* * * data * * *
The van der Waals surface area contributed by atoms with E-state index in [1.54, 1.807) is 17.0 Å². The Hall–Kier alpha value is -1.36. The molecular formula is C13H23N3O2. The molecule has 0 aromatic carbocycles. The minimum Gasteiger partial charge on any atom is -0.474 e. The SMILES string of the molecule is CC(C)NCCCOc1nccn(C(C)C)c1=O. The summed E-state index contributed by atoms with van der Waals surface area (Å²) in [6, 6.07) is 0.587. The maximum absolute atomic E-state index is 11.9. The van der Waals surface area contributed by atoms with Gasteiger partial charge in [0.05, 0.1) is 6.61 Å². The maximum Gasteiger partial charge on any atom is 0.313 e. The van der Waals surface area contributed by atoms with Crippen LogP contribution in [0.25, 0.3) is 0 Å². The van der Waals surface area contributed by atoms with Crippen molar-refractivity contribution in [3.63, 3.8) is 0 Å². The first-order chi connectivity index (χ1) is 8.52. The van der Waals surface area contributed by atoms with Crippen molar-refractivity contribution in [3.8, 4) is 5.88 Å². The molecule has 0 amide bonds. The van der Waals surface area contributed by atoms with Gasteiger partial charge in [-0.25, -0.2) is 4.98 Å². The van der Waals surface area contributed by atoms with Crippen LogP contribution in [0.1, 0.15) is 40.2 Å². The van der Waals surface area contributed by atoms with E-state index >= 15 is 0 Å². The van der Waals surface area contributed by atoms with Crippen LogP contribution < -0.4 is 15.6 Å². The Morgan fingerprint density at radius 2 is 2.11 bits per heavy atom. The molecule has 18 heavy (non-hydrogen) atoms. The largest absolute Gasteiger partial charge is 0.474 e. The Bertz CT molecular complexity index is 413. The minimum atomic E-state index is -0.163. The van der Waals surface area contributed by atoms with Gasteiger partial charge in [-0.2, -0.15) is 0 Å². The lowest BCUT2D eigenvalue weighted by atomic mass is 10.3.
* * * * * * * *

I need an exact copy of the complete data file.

The van der Waals surface area contributed by atoms with E-state index in [1.54, 1.807) is 17.0 Å². The Hall–Kier alpha value is -1.36. The molecular formula is C13H23N3O2. The molecule has 0 aromatic carbocycles. The minimum Gasteiger partial charge on any atom is -0.474 e. The SMILES string of the molecule is CC(C)NCCCOc1nccn(C(C)C)c1=O. The summed E-state index contributed by atoms with van der Waals surface area (Å²) in [6, 6.07) is 0.587. The maximum absolute atomic E-state index is 11.9. The van der Waals surface area contributed by atoms with Gasteiger partial charge in [0.05, 0.1) is 6.61 Å². The maximum Gasteiger partial charge on any atom is 0.313 e. The van der Waals surface area contributed by atoms with Crippen LogP contribution in [0.25, 0.3) is 0 Å². The van der Waals surface area contributed by atoms with Crippen molar-refractivity contribution in [3.63, 3.8) is 0 Å². The first-order chi connectivity index (χ1) is 8.52. The van der Waals surface area contributed by atoms with Crippen molar-refractivity contribution in [3.8, 4) is 5.88 Å². The molecule has 0 amide bonds. The van der Waals surface area contributed by atoms with Gasteiger partial charge in [-0.25, -0.2) is 4.98 Å². The van der Waals surface area contributed by atoms with Crippen LogP contribution in [0.1, 0.15) is 40.2 Å². The van der Waals surface area contributed by atoms with E-state index >= 15 is 0 Å². The van der Waals surface area contributed by atoms with Crippen LogP contribution < -0.4 is 15.6 Å². The Morgan fingerprint density at radius 2 is 2.11 bits per heavy atom. The molecule has 18 heavy (non-hydrogen) atoms. The largest absolute Gasteiger partial charge is 0.474 e. The Bertz CT molecular complexity index is 413. The minimum atomic E-state index is -0.163. The van der Waals surface area contributed by atoms with Gasteiger partial charge in [-0.2, -0.15) is 0 Å². The lowest BCUT2D eigenvalue weighted by atomic mass is 10.3.